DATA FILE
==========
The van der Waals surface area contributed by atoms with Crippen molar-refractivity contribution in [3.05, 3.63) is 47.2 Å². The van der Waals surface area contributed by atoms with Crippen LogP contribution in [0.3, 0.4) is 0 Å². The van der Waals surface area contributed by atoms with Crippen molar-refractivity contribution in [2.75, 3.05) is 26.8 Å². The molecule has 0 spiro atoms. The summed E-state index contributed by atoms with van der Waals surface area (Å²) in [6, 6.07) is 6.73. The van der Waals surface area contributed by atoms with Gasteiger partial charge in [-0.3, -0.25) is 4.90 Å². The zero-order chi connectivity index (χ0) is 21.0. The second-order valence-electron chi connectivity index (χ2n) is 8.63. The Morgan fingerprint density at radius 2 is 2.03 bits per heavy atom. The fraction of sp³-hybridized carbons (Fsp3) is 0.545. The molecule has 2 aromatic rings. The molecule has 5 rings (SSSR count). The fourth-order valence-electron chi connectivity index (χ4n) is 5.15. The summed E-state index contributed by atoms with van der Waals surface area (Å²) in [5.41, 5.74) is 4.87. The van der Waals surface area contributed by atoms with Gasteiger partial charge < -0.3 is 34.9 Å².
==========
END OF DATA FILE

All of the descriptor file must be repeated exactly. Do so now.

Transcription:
The van der Waals surface area contributed by atoms with Crippen molar-refractivity contribution in [3.05, 3.63) is 47.2 Å². The van der Waals surface area contributed by atoms with Crippen LogP contribution in [0.3, 0.4) is 0 Å². The van der Waals surface area contributed by atoms with Crippen molar-refractivity contribution in [2.75, 3.05) is 26.8 Å². The molecule has 0 spiro atoms. The summed E-state index contributed by atoms with van der Waals surface area (Å²) in [6, 6.07) is 6.73. The van der Waals surface area contributed by atoms with Gasteiger partial charge in [-0.3, -0.25) is 4.90 Å². The zero-order chi connectivity index (χ0) is 21.0. The second-order valence-electron chi connectivity index (χ2n) is 8.63. The Morgan fingerprint density at radius 2 is 2.03 bits per heavy atom. The fraction of sp³-hybridized carbons (Fsp3) is 0.545. The molecule has 2 aromatic rings. The molecule has 5 rings (SSSR count). The fourth-order valence-electron chi connectivity index (χ4n) is 5.15. The summed E-state index contributed by atoms with van der Waals surface area (Å²) in [5.41, 5.74) is 4.87. The van der Waals surface area contributed by atoms with Gasteiger partial charge < -0.3 is 34.9 Å².